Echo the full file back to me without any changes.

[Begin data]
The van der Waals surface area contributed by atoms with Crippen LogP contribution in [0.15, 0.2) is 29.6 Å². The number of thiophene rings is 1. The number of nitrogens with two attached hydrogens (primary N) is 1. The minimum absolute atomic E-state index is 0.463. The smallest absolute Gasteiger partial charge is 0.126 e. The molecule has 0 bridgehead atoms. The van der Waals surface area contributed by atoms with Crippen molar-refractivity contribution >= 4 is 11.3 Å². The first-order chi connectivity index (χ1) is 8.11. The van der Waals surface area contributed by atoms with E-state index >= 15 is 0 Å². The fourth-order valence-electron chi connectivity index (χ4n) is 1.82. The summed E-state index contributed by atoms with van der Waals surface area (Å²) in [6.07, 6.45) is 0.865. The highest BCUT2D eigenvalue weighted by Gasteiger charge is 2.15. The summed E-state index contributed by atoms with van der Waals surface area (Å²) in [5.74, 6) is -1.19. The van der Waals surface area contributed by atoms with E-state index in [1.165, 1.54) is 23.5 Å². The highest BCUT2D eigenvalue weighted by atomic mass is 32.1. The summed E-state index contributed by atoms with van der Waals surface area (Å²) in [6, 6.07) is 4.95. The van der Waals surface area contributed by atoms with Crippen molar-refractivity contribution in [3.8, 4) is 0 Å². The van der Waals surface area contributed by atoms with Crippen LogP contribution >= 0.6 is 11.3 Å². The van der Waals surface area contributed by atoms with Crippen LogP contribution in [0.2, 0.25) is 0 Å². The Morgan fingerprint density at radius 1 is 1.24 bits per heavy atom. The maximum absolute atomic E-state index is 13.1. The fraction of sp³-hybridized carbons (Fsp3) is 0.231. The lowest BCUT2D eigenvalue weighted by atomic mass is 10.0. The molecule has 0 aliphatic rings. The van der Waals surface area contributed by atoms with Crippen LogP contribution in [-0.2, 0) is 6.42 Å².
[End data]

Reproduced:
The van der Waals surface area contributed by atoms with Crippen LogP contribution in [0.15, 0.2) is 29.6 Å². The number of thiophene rings is 1. The number of nitrogens with two attached hydrogens (primary N) is 1. The minimum absolute atomic E-state index is 0.463. The smallest absolute Gasteiger partial charge is 0.126 e. The molecule has 0 bridgehead atoms. The van der Waals surface area contributed by atoms with Crippen molar-refractivity contribution >= 4 is 11.3 Å². The first-order chi connectivity index (χ1) is 8.11. The van der Waals surface area contributed by atoms with E-state index >= 15 is 0 Å². The fourth-order valence-electron chi connectivity index (χ4n) is 1.82. The summed E-state index contributed by atoms with van der Waals surface area (Å²) in [6.07, 6.45) is 0.865. The highest BCUT2D eigenvalue weighted by Gasteiger charge is 2.15. The summed E-state index contributed by atoms with van der Waals surface area (Å²) in [5.74, 6) is -1.19. The van der Waals surface area contributed by atoms with E-state index in [1.165, 1.54) is 23.5 Å². The highest BCUT2D eigenvalue weighted by atomic mass is 32.1. The summed E-state index contributed by atoms with van der Waals surface area (Å²) in [6, 6.07) is 4.95. The van der Waals surface area contributed by atoms with Crippen molar-refractivity contribution in [3.8, 4) is 0 Å². The van der Waals surface area contributed by atoms with Crippen LogP contribution >= 0.6 is 11.3 Å². The van der Waals surface area contributed by atoms with Crippen LogP contribution in [0.2, 0.25) is 0 Å². The Morgan fingerprint density at radius 1 is 1.24 bits per heavy atom. The maximum absolute atomic E-state index is 13.1. The fraction of sp³-hybridized carbons (Fsp3) is 0.231. The lowest BCUT2D eigenvalue weighted by atomic mass is 10.0. The molecule has 0 aliphatic rings. The van der Waals surface area contributed by atoms with Crippen LogP contribution in [-0.2, 0) is 6.42 Å².